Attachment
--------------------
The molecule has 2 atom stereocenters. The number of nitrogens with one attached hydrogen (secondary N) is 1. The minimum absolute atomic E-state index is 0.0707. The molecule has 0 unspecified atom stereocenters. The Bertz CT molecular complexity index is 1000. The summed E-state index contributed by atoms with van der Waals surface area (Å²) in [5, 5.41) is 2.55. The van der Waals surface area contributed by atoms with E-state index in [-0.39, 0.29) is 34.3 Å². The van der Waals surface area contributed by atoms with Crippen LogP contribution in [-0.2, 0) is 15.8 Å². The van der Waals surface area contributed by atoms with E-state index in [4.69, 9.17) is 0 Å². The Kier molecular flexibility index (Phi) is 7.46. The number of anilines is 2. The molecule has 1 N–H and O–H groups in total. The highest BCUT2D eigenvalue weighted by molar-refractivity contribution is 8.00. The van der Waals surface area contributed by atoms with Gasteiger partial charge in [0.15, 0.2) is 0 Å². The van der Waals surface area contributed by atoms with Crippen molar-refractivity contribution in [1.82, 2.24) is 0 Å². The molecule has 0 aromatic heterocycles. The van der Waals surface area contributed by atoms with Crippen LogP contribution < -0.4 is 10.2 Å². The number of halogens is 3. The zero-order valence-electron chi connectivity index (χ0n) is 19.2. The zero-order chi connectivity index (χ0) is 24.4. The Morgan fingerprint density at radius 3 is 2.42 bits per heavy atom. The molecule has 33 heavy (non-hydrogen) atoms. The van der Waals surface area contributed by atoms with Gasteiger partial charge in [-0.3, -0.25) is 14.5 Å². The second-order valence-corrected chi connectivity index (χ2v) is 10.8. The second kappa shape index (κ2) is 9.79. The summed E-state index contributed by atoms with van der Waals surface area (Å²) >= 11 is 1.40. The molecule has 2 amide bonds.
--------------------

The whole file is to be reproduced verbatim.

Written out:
The molecule has 2 atom stereocenters. The number of nitrogens with one attached hydrogen (secondary N) is 1. The minimum absolute atomic E-state index is 0.0707. The molecule has 0 unspecified atom stereocenters. The Bertz CT molecular complexity index is 1000. The summed E-state index contributed by atoms with van der Waals surface area (Å²) in [5, 5.41) is 2.55. The van der Waals surface area contributed by atoms with E-state index in [-0.39, 0.29) is 34.3 Å². The van der Waals surface area contributed by atoms with Crippen LogP contribution in [-0.2, 0) is 15.8 Å². The van der Waals surface area contributed by atoms with E-state index in [4.69, 9.17) is 0 Å². The Kier molecular flexibility index (Phi) is 7.46. The number of anilines is 2. The molecule has 1 N–H and O–H groups in total. The highest BCUT2D eigenvalue weighted by molar-refractivity contribution is 8.00. The van der Waals surface area contributed by atoms with Gasteiger partial charge in [0.15, 0.2) is 0 Å². The van der Waals surface area contributed by atoms with Crippen molar-refractivity contribution in [1.82, 2.24) is 0 Å². The molecule has 0 aromatic heterocycles. The van der Waals surface area contributed by atoms with Crippen LogP contribution < -0.4 is 10.2 Å². The number of halogens is 3. The zero-order valence-electron chi connectivity index (χ0n) is 19.2. The zero-order chi connectivity index (χ0) is 24.4. The Morgan fingerprint density at radius 3 is 2.42 bits per heavy atom. The molecule has 33 heavy (non-hydrogen) atoms. The van der Waals surface area contributed by atoms with Gasteiger partial charge in [-0.3, -0.25) is 14.5 Å². The second-order valence-corrected chi connectivity index (χ2v) is 10.8. The second kappa shape index (κ2) is 9.79. The summed E-state index contributed by atoms with van der Waals surface area (Å²) >= 11 is 1.40. The molecule has 2 amide bonds.